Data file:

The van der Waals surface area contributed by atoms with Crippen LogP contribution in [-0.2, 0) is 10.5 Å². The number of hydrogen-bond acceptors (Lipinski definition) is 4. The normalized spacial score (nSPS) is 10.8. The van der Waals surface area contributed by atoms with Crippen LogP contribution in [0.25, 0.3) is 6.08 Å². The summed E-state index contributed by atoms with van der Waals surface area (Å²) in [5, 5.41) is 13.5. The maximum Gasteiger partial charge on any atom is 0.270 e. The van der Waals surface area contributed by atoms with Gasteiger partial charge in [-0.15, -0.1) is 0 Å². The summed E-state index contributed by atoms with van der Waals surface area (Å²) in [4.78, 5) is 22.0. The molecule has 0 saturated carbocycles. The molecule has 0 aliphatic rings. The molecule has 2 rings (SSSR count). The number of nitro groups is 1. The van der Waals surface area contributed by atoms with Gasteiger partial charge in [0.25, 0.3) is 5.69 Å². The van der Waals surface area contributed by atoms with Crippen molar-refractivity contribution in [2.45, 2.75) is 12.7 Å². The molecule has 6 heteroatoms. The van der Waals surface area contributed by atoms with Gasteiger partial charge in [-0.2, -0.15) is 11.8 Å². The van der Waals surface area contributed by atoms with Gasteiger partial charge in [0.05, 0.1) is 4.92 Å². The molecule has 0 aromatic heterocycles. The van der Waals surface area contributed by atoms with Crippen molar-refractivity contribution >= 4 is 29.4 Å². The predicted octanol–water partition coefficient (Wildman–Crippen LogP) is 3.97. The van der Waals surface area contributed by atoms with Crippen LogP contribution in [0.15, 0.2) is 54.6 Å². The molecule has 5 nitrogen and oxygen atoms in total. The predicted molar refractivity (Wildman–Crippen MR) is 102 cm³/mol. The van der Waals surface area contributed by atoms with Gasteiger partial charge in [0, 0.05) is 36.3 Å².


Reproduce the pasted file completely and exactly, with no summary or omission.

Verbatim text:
The van der Waals surface area contributed by atoms with Crippen LogP contribution in [-0.2, 0) is 10.5 Å². The number of hydrogen-bond acceptors (Lipinski definition) is 4. The normalized spacial score (nSPS) is 10.8. The van der Waals surface area contributed by atoms with Crippen LogP contribution in [0.25, 0.3) is 6.08 Å². The summed E-state index contributed by atoms with van der Waals surface area (Å²) in [5, 5.41) is 13.5. The maximum Gasteiger partial charge on any atom is 0.270 e. The van der Waals surface area contributed by atoms with Gasteiger partial charge in [-0.15, -0.1) is 0 Å². The summed E-state index contributed by atoms with van der Waals surface area (Å²) in [4.78, 5) is 22.0. The molecule has 0 saturated carbocycles. The molecule has 0 aliphatic rings. The molecule has 2 rings (SSSR count). The number of nitro groups is 1. The van der Waals surface area contributed by atoms with Gasteiger partial charge in [0.25, 0.3) is 5.69 Å². The van der Waals surface area contributed by atoms with Crippen molar-refractivity contribution in [2.45, 2.75) is 12.7 Å². The molecule has 6 heteroatoms. The van der Waals surface area contributed by atoms with Gasteiger partial charge in [-0.2, -0.15) is 11.8 Å². The van der Waals surface area contributed by atoms with Gasteiger partial charge in [0.05, 0.1) is 4.92 Å². The molecule has 0 aromatic heterocycles. The van der Waals surface area contributed by atoms with Crippen molar-refractivity contribution >= 4 is 29.4 Å². The predicted octanol–water partition coefficient (Wildman–Crippen LogP) is 3.97. The van der Waals surface area contributed by atoms with Crippen LogP contribution in [0.15, 0.2) is 54.6 Å². The molecule has 5 nitrogen and oxygen atoms in total. The predicted molar refractivity (Wildman–Crippen MR) is 102 cm³/mol. The van der Waals surface area contributed by atoms with Gasteiger partial charge in [0, 0.05) is 36.3 Å².